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Benefits Cliffs

Econ Focus
Second/Third Quarter 2021
At the Richmond Fed

In 1977, Congress tasked the Fed with the dual mandate of promoting price stability and maximum employment, the latter of which the Federal Open Market Committee has described as "a broad-based and inclusive goal." Tiffany Hollin-Wright, the Richmond Fed's community development manager for Virginia and West Virginia, views the community development team's work as being part of this bigger goal. "What we want to do is find out what the barriers are for maximum employment and determine how to increase labor market participation," she says. "Our high-priority objectives at the Richmond Fed are related to economic inclusion."

With this aim in mind, the community development team has been working to educate policymakers and workers in the Fifth District about benefits cliffs. Benefits cliffs occur when an increase in income for low-income individuals and families actually makes them worse off, because their earnings rise by enough to render them ineligible for the public benefits that they were previously receiving, but not by enough to afford them what the benefits would have otherwise provided. For many low-income workers, benefits cliffs can pit long-term career progression and earnings against short-term needs and can impede upward economic mobility.

The community development department's work on this issue began in spring 2020, when Hollin-Wright received an inquiry from the Richmond-based Robins Foundation, a nonprofit that seeks to break generational cycles of poverty. In response, she began a collaboration among the Richmond Fed, the Atlanta Fed, the Robins Foundation, and the City of Richmond's Office of Community Wealth Building.

Erika Bell, the Richmond Fed's community development manager for North Carolina and South Carolina, sees the resulting effort as "creating a framework around benefits cliffs and how individuals and families can overcome them." One part of this framework, says Bell, is the Career Ladder Identifier and Financial Forecaster (CLIFF) online offerings, which were created by the Atlanta Fed to model a person's net financial resources, including earned income and public assistance. The aim of these tools is to increase the public's knowledge about benefits cliffs, to allow workforce providers, philanthropists, and policymakers to better understand how to lessen the severity of these cliffs, and to help workers be better informed as to which careers are the best pathways to financial security.

The CLIFF suite of products consists of a state-customized CLIFF dashboard for policy simulation and a CLIFF Planner for professional career advisers to devise five-year financial and career plans for their clients, as well as training for career advisers on how to use the planner. There is also a CLIFF Guaranteed Income dashboard, which the Richmond Fed and the Atlanta Fed have used together with the Robins Foundation and the City of Richmond Office of Community Wealth Building to simulate the effect of unconditional cash payments on the economic stability of low-income families who experience loss of public benefits.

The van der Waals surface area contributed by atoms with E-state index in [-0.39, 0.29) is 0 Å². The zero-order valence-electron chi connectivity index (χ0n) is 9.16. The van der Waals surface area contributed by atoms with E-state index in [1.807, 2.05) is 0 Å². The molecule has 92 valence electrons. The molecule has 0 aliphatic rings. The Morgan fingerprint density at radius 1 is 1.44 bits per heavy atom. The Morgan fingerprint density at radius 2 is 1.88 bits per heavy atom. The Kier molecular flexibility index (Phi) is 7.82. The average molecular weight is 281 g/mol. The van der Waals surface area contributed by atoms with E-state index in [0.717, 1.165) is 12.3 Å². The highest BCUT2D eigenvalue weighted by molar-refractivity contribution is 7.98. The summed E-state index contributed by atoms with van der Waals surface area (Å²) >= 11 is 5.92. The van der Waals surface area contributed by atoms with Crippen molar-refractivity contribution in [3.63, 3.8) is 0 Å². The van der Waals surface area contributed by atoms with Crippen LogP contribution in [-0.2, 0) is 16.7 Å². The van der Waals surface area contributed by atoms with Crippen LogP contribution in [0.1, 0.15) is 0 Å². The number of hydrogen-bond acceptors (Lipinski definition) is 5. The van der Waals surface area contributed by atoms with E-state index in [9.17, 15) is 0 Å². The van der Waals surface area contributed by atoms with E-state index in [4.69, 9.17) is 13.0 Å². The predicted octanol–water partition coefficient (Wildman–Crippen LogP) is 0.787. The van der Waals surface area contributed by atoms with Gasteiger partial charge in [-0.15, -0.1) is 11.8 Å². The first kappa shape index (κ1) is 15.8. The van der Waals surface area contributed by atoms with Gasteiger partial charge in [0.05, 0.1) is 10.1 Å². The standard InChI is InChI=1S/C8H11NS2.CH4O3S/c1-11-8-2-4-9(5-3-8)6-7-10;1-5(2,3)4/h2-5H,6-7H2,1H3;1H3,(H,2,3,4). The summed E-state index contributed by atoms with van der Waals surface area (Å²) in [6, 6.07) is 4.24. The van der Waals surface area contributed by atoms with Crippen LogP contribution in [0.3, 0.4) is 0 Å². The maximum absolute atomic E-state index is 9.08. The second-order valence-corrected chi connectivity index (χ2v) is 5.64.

On top of supporting policymakers and career advisers, the community development team's initiatives that leverage CLIFF dashboards and tools have the potential to reach thousands of workers via intermediaries and state agencies. The Richmond Fed and the Atlanta Fed have established a partnership with the U.S. Department of Health and Human Services Administration for Children and Families to heighten awareness of the benefits cliffs dynamic and to share opportunities for states to customize the CLIFF dashboard based on local costs of living as well as public benefits policies.

Both Reserve Banks have also implemented memoranda of understanding with various organizations that support workers, including the Virginia Goodwill Network, the City of Richmond Office of Community Wealth Building, Virginia Local Initiatives Support Corp., United Way of Central Maryland, Goodwill Industries of the Southern Piedmont, and ReWork Richmond. These organizations will use the CLIFF framework to inform their workforce programs and practices in addition to policies that smooth benefits cliffs and help stabilize families.

The community development team hopes that by 2022, the public will be able to access CLIFF tools on state and agency websites. Until then, the team wants employers to be aware of benefits cliffs dynamics and the CLIFF products so that they know how best to help their workers attain better economic outcomes. "This is a tool that can support our workforce ecosystems to identify and mitigate barriers to worker retention in high-demand career pathways," emphasizes Hollin-Wright.

For the Richmond Fed, says Hollin-Wright, "This benefits cliff work is not just a one and done, but an opportunity to inform policy and practices in the short term that promote economic inclusion and beneficial occupational transitions to higher wages in the long term."


"The Benefits Cliff: Keeping Working Families From Falling Off the Edge." Speaking of the Economy Podcast, Jan. 13, 2021.

"The U.S. Welfare System: Does it Do the Job?" Speaking of the Economy Podcast, March 19, 2021.

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